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VOL. 131 | NO. 19 | Wednesday, January 27, 2016

The 5 Applicants for Mud Island Redevelopment

By Bill Dries

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Each company that applied to redevelop Mud Island River Park has a month to submit its detailed proposal, including specific plans and how they would be financed, to the Riverfront Development Corp.

Here are the five applicants, in alphabetical order:

Bass Pro Shops

Bass Pro Shops was the only one of the five firms that did not have some kind of plan for all or part of the river park.

“At this time, we do not have a specific project concept to present,” wrote Michael Dunham, Bass Pro Shops’ real estate director in a two-page cover letter that was the company’s complete submission.

“We have considered resort, timeshare, entertainment and museum uses, to name a few,” he added.

Dunham said its lease on the Pyramid gives it a “large vested interest” in the area and that he hoped the company would be consulted on future plans for the park even if it is not selected for the redevelopment of Mud Island.

Bass Pro Shops’ letter also highlights the company’s belief that plans for the river park should be coordinated with plans for the Pyramid, St. Jude Children’s Research Hospital and the Pinch District.

“It seems quite clear to us that all four of these projects can be uniquely tied together further enhancing the downtown Memphis redevelopment,” the letter adds.

The Mansion Entertainment and Media LLC

Branson, Mo.-based The Mansion Entertainment and Media LLC is only interested in operating the park’s amphitheater.

The company has 15 years’ experience operating various venues and is best known for the Branson theater it operates under the name The Mansion.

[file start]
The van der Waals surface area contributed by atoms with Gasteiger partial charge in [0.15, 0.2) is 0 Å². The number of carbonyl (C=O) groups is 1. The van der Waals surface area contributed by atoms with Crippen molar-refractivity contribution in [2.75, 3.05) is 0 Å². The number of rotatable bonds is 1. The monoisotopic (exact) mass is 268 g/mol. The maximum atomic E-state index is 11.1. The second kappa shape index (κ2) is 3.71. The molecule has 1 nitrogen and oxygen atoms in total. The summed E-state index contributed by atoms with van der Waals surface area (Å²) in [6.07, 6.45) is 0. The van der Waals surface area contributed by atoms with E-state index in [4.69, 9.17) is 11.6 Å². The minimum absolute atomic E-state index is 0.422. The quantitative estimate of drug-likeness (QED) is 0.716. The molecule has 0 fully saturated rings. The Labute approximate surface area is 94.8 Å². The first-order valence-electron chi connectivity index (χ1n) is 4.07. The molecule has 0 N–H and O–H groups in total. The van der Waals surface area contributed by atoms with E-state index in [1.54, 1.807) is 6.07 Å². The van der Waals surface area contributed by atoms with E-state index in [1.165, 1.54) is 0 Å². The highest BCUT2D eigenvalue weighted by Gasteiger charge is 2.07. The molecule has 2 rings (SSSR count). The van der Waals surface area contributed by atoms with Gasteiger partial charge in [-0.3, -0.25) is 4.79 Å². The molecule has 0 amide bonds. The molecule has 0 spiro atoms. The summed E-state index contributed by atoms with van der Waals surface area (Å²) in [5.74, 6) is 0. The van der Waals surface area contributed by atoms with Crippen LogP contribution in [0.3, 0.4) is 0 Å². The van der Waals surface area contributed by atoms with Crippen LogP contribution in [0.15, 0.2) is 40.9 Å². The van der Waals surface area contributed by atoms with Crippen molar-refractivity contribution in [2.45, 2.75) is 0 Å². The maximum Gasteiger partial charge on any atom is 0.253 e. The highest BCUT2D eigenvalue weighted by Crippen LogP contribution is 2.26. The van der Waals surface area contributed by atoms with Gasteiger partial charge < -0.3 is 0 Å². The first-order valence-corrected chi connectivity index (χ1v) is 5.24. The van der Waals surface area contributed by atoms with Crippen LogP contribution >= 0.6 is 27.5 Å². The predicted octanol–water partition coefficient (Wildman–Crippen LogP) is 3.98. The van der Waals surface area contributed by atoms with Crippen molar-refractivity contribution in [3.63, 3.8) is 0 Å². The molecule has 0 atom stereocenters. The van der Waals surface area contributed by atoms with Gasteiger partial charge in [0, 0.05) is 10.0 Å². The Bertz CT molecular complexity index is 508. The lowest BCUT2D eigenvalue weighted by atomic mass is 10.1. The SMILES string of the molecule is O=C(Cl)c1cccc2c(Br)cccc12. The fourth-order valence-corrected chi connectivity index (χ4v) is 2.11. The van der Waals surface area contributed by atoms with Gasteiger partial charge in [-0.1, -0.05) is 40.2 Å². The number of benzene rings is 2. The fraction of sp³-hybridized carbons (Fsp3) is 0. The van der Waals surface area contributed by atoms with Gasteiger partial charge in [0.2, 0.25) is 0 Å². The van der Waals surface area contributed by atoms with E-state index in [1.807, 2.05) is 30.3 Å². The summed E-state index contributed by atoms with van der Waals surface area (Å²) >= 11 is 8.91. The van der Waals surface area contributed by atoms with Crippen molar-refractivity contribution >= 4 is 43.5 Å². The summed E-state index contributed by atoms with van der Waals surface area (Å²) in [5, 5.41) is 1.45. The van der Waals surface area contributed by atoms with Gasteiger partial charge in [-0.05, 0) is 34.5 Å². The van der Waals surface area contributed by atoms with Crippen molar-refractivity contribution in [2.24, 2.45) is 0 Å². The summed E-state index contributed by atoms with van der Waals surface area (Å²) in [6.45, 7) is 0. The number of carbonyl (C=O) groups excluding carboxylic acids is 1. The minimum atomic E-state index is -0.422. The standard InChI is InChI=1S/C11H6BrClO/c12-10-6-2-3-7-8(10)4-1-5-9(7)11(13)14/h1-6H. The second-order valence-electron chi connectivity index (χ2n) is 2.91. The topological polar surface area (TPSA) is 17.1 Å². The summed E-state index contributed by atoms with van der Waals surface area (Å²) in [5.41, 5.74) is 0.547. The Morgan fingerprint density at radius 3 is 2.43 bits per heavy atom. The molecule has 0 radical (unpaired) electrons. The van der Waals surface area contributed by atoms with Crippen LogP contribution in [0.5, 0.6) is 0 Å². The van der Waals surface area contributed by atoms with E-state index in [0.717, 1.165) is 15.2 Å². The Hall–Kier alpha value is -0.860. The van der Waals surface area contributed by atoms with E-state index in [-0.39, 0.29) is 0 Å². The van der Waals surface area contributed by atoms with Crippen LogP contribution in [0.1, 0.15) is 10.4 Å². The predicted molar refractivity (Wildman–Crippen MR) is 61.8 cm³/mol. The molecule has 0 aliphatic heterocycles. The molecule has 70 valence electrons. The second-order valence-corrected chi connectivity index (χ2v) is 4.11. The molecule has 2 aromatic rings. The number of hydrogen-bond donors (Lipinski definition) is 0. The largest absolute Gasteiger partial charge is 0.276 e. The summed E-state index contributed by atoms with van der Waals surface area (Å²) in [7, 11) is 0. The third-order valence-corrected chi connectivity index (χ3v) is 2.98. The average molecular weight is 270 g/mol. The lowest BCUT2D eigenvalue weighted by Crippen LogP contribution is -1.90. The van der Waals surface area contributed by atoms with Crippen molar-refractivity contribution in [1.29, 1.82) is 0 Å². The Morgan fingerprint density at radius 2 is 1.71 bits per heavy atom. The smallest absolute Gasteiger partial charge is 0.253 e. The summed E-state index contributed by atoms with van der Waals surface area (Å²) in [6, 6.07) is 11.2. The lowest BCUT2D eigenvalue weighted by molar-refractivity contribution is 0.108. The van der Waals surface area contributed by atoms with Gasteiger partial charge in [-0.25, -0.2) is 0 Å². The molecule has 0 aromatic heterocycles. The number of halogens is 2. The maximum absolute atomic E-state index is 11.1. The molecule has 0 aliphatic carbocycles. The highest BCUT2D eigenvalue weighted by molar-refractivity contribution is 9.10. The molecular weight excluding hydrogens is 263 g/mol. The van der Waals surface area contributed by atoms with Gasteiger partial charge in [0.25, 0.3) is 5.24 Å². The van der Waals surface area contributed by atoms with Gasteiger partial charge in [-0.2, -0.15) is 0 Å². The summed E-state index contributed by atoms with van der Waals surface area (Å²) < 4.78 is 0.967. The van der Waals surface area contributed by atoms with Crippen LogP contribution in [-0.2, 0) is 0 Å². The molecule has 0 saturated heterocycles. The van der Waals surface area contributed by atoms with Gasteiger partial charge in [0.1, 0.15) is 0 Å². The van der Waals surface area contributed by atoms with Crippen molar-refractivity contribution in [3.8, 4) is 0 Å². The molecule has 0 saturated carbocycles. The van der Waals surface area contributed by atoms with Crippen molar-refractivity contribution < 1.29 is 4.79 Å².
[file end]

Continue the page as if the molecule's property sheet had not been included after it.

Mansion Entertainment’s proposal estimates it would take $3 million to rehab the amphitheater and another $1 million to upgrade equipment, including lighting and audio.

The company is proposing a schedule of up to 10 shows at the venue during the summer, plus a two-month fall series. It is still considering a spring season of shows but has expressed some concern about the weather.

Mansion estimates the concerts, at 75 percent attendance in the summer and 95 percent in the fall, would bring in $4.4 million in revenues at ticket prices of $65 to $125.

Memphis Equity Brand Management

Memphis Equity Brand Management, a Memphis resort hotel group headed by mortgage banker and hotel manager Paul Westphal, is proposing a 500-room resort hotel and spa in Mud Island River Park that would incorporate the island’s Riverwalk in its lobby.

In his cover letter, Westphal said he hopes to interest Bass Pro Shops founder Johnny Morris as a potential investor and speculates the hotel could be a Marriott, pending negotiations with the chain.

The park’s monorail would run “almost into the hotel lobby,” according to the proposal, which also calls for a parking garage and possibly a cruise boat at the Mud Island Marina.

MEBM would keep the amphitheater, but the operation of that and the rest of the park would continue to be the responsibility of the Riverfront Development Corp.

ML Professional Properties

ML Professional Properties, the group headed by Delta Fair founder Mark Lovell, includes nearly two pages in its presentation of attractions for the park.

Those include three new bridges for pedestrian access to the park; zip lines across the city harbor; and “sky lifts” resembling ski lifts between the Pyramid and the north half of Mud Island and between Beale Street Landing and the south end of the island.

ML also proposes a U-shaped fishing pier by Bass Pro Shops, a water park that could convert to an ice rink and a museum similar to the City Museum of St. Louis.

Lovell would also poll the public for a new name for the park, dropping the Mud Island brand.

RVC Outdoor Destinations

RVC Outdoor Destinations, founded by Andy Cates, went public earlier this month with its plan to take on the whole park in a direct lease with the city that bypasses the RDC.

The plan features cottages and safari tents with lots of amenities on the western side of the park in an extension of northern Greenbelt Park to the southern tip of Mud Island. There would be additional parking but no new garage involved.

The Riverwalk and amphitheater would be renovated, with a water park feature added to the Riverwalk.

The northern road into the park would become the primary entrance. And RVC would scrap the monorail, using the walkway atop it as a modified pedestrian and bicycle crossing similar to Manhattan’s High Line pathway.

Cates has said the details of his plan are tentative and that he is willing to partner with other companies willing to take on pieces of the park but not the entire acreage.

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